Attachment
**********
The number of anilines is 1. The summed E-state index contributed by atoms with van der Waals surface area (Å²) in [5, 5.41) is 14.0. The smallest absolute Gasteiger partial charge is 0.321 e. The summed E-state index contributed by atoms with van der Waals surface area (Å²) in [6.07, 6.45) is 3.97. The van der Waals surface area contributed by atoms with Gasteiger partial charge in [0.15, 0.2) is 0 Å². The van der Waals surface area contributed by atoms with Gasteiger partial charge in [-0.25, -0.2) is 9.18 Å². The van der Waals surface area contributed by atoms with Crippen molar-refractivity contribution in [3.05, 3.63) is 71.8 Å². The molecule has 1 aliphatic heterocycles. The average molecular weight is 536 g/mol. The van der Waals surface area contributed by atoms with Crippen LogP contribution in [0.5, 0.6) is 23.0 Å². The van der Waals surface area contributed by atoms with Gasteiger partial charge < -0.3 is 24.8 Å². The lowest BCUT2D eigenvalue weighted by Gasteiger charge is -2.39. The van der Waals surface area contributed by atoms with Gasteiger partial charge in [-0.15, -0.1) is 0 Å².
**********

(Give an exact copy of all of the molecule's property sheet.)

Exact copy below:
The number of anilines is 1. The summed E-state index contributed by atoms with van der Waals surface area (Å²) in [5, 5.41) is 14.0. The smallest absolute Gasteiger partial charge is 0.321 e. The summed E-state index contributed by atoms with van der Waals surface area (Å²) in [6.07, 6.45) is 3.97. The van der Waals surface area contributed by atoms with Gasteiger partial charge in [0.15, 0.2) is 0 Å². The van der Waals surface area contributed by atoms with Gasteiger partial charge in [-0.25, -0.2) is 9.18 Å². The van der Waals surface area contributed by atoms with Crippen molar-refractivity contribution in [3.05, 3.63) is 71.8 Å². The molecule has 1 aliphatic heterocycles. The average molecular weight is 536 g/mol. The van der Waals surface area contributed by atoms with Crippen LogP contribution in [0.5, 0.6) is 23.0 Å². The van der Waals surface area contributed by atoms with Gasteiger partial charge < -0.3 is 24.8 Å². The lowest BCUT2D eigenvalue weighted by Gasteiger charge is -2.39. The van der Waals surface area contributed by atoms with Gasteiger partial charge in [-0.15, -0.1) is 0 Å².